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China prefers to deal with the devil it knows. Beijing was fully prepared to deal with a President Hillary Clinton but, like the rest of us, the country’s foreign policy establishment is in the dark about what follows the election of Donald Trump. This creates genuine uncertainty in Beijing.
Chinese policy analysts are now working overtime to map out the future of Sino-American relations. Broadly, there are three overlapping schools of thought. China’s response to Mr Trump will be shaped by whichever prevails. Either way, it will be brutally pragmatic and not remotely ideological.
The first of these schools might simply be called the “instability” school. China has a deeply conservative approach to international policy. It does not like unpredictability. With Mr Trump, it has ended up with strategic unpredictability at scale.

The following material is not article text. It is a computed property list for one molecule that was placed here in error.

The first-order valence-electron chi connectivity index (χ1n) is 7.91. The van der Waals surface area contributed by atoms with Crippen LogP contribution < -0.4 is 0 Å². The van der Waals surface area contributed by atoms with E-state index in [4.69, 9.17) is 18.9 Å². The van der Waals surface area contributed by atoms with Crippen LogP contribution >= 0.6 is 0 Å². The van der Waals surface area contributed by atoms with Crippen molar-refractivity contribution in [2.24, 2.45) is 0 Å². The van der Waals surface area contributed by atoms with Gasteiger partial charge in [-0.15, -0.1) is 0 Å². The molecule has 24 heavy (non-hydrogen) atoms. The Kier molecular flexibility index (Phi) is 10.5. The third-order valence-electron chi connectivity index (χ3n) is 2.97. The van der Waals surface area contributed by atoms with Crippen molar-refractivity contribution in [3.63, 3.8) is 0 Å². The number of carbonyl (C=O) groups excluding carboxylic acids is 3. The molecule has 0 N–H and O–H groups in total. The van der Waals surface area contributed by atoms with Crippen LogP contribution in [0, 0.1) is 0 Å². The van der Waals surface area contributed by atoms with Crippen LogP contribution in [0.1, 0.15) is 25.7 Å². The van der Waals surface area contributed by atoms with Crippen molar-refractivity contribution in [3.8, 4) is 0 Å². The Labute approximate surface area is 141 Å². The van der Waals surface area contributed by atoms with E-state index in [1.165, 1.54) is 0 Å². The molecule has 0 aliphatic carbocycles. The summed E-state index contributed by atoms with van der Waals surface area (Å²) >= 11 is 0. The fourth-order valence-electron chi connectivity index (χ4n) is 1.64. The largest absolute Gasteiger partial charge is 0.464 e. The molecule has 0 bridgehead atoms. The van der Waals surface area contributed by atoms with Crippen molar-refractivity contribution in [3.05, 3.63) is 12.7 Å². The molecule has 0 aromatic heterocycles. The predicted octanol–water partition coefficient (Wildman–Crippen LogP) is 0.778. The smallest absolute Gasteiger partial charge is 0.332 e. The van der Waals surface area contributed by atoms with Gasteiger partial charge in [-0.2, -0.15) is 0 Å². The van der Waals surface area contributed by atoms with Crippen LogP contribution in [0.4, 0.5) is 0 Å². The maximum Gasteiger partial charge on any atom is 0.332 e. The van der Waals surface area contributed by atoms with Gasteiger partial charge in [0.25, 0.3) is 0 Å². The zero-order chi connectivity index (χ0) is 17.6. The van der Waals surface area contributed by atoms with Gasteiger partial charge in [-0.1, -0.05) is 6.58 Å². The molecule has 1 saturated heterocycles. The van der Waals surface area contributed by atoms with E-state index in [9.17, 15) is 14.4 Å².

A second school is decidedly optimistic, for several reasons. Its adherents see the “chaos” of the US election as proof for its domestic population of the unworkability of western liberal democracy. They also see Mr Trump as a transactional politician, unburdened by the orthodoxies of the US foreign policy, intelligence and human rights establishments. In their view, therefore, he is a leader with whom they have greater potential to cut a deal, either on national security or economic policy.
Furthermore, with the Trans-Pacific Partnership — which excluded China — now dead, Beijing will have greater influence on what replaces it.
Mr Trump’s anti-Muslim rhetoric has the potential to undermine US strategic interests in Indonesia and Malaysia, where China has already made significant progress in extending its south-east Asian influence. In the wider region, the optimists see the ambiguity of Mr Trump’s pre-election language on America’s South Korean and Japanese alliances increasing the probability that China’s neighbours will begin to accommodate Beijing’s interests...................
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